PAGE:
Iron Deficiency Baby? This is a list of foods that you can give

Iron Deficiency Baby? This is a list of foods that you can give

Lack of iron can make babies anemic, which will hamper their growth and development. In fact, iron needs can be met by certain types of food, without the need to take supplements, you know.

Iron is a mineral that can be found in various types of foods of plant and animal origin. Babies aged 7-12 months need about 11 mg of iron per day. This amount can be fulfilled from daily food intake.

Why Is Iron Important for Babies?

The baby's body needs iron to produce hemoglobin. This part of the red blood cells is in charge of carrying and circulating oxygen throughout the body, and gives blood its red color.

Lack of hemoglobin levels in the blood can cause the baby to experience anemia, disorders of the movement system, behavioral disorders, and learning disorders later.

Choice of Foods Containing Iron

Iron is divided into two types, namely heme and nonheme. Heme iron comes from animals, while non-heme iron comes from plants. Heme iron is more easily absorbed by the body when compared to non-heme iron.

If your little one has started eating solid food or solid food, you can give him a variety of foods that are rich in iron:

Animal heart

In 100 grams of raw beef liver, contained about 5 milligrams of iron, while in 100 grams of raw chicken liver contains at least 4 milligrams of iron. Not only beef and chicken liver, you can also choose lamb or duck liver. The important thing is to process these foodstuffs properly and make sure your little one likes them, yes.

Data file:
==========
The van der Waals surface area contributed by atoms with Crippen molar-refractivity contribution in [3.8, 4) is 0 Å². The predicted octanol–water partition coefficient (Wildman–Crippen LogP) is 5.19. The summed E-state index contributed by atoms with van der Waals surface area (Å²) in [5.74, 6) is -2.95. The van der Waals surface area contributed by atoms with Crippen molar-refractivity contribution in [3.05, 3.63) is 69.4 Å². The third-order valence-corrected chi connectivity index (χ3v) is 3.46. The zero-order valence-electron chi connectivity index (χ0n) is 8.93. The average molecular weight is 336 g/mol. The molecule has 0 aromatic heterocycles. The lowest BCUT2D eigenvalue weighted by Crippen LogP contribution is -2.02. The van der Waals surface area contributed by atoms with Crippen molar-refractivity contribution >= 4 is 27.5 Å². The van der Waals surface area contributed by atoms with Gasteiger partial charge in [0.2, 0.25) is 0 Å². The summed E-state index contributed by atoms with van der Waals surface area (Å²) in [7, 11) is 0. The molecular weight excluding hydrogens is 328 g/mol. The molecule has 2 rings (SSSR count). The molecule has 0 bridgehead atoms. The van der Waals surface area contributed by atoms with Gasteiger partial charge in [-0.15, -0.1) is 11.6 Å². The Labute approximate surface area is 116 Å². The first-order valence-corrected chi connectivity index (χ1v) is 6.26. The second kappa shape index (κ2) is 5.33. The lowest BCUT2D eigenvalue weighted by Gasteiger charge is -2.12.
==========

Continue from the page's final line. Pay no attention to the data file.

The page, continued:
Vegetables that are liked by the Popeye cartoon movie also contain iron, you know, Mom. In 100 grams of spinach, there are at least 3.6 mg of iron. Spinach also contains vitamin C which will help the absorption of iron by the body.

In addition, spinach also contains antioxidants that can reduce the risk of cancer, inflammation, and eye disease in babies. Mothers don't need to be confused about choosing green spinach or red spinach. Both are equally nutritious, Mom.

Red meat

In 100 grams of ground beef contained about 2.5 mg of iron. Not only iron, red meat also contains protein, zinc, selenium, and several B vitamins. Mothers can process red meat in various ways. However, because babies are still learning to eat, as much as possible, do it according to the baby's eating stages, Mom.


Who doesn't love eggs? Besides being able to be processed into omelettes, eggs can also be boiled, steamed, or mixed into other baby food menus, Mom. Two large egg yolks contain at least 1 mg of iron.

In addition, eggs also contain other nutrients, such as vitamin A, vitamin B12, folic acid, selenium, choline, and good protein to support baby's growth.

Potato with skin

Apart from being a source of carbohydrates, potatoes also contain iron. When processing potatoes, it's a good idea not to throw away the skin. The reason is, most of the nutrients in potatoes are in the skin. Even so, make sure the potatoes have been washed thoroughly before processing, Mom.


In 1 small cup or about 150 grams of cooked broccoli, there is about 1 mg of iron. In addition, broccoli also contains vitamin C, fiber, and vitamin K. Mothers can process them into stir-fries or boil them and make healthy snacks for the little ones.

The choices of types of food that have been mentioned above are quite easy to find and can be processed into various forms of dish. As much as possible meet the baby's iron needs from natural foods. And no less important is to meet other nutritional needs by implementing a healthy and balanced diet.

If your baby has difficulty eating and looks tired, uninspired, his skin is pale, his appetite has decreased, and his growth and development is not like other children his age, don't hesitate to immediately see a pediatrician, Mom.